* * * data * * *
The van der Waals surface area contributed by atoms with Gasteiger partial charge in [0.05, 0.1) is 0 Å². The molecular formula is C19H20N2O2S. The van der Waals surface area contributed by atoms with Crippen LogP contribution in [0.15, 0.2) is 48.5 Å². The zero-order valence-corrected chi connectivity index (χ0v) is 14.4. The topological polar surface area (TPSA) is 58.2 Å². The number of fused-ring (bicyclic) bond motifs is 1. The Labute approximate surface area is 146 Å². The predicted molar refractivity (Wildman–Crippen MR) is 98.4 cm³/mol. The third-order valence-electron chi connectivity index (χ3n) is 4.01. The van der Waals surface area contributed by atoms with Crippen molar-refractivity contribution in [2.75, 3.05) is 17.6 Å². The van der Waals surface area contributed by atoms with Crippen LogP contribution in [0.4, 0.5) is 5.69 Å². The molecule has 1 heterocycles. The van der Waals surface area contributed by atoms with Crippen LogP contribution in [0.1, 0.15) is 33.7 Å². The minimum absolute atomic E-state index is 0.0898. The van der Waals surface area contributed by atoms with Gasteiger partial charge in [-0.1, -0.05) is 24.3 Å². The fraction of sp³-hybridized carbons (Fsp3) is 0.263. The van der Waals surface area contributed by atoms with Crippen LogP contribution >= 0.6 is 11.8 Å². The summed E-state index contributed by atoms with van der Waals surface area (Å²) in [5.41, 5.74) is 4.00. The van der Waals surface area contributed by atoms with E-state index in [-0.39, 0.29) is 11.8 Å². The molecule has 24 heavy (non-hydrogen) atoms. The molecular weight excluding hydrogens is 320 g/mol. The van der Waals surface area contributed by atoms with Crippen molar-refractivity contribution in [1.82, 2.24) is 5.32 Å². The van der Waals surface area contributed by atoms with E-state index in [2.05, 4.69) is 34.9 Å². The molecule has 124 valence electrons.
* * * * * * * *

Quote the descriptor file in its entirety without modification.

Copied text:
The van der Waals surface area contributed by atoms with Gasteiger partial charge in [0.05, 0.1) is 0 Å². The molecular formula is C19H20N2O2S. The van der Waals surface area contributed by atoms with Crippen LogP contribution in [0.15, 0.2) is 48.5 Å². The zero-order valence-corrected chi connectivity index (χ0v) is 14.4. The topological polar surface area (TPSA) is 58.2 Å². The number of fused-ring (bicyclic) bond motifs is 1. The Labute approximate surface area is 146 Å². The predicted molar refractivity (Wildman–Crippen MR) is 98.4 cm³/mol. The third-order valence-electron chi connectivity index (χ3n) is 4.01. The van der Waals surface area contributed by atoms with Crippen molar-refractivity contribution in [2.75, 3.05) is 17.6 Å². The van der Waals surface area contributed by atoms with Crippen LogP contribution in [0.4, 0.5) is 5.69 Å². The molecule has 1 heterocycles. The van der Waals surface area contributed by atoms with Crippen LogP contribution in [0.1, 0.15) is 33.7 Å². The minimum absolute atomic E-state index is 0.0898. The van der Waals surface area contributed by atoms with Gasteiger partial charge in [-0.1, -0.05) is 24.3 Å². The fraction of sp³-hybridized carbons (Fsp3) is 0.263. The van der Waals surface area contributed by atoms with Crippen LogP contribution >= 0.6 is 11.8 Å². The summed E-state index contributed by atoms with van der Waals surface area (Å²) in [5.41, 5.74) is 4.00. The van der Waals surface area contributed by atoms with E-state index in [-0.39, 0.29) is 11.8 Å². The molecule has 24 heavy (non-hydrogen) atoms. The molecular weight excluding hydrogens is 320 g/mol. The van der Waals surface area contributed by atoms with Crippen molar-refractivity contribution in [1.82, 2.24) is 5.32 Å². The van der Waals surface area contributed by atoms with E-state index in [2.05, 4.69) is 34.9 Å². The molecule has 124 valence electrons.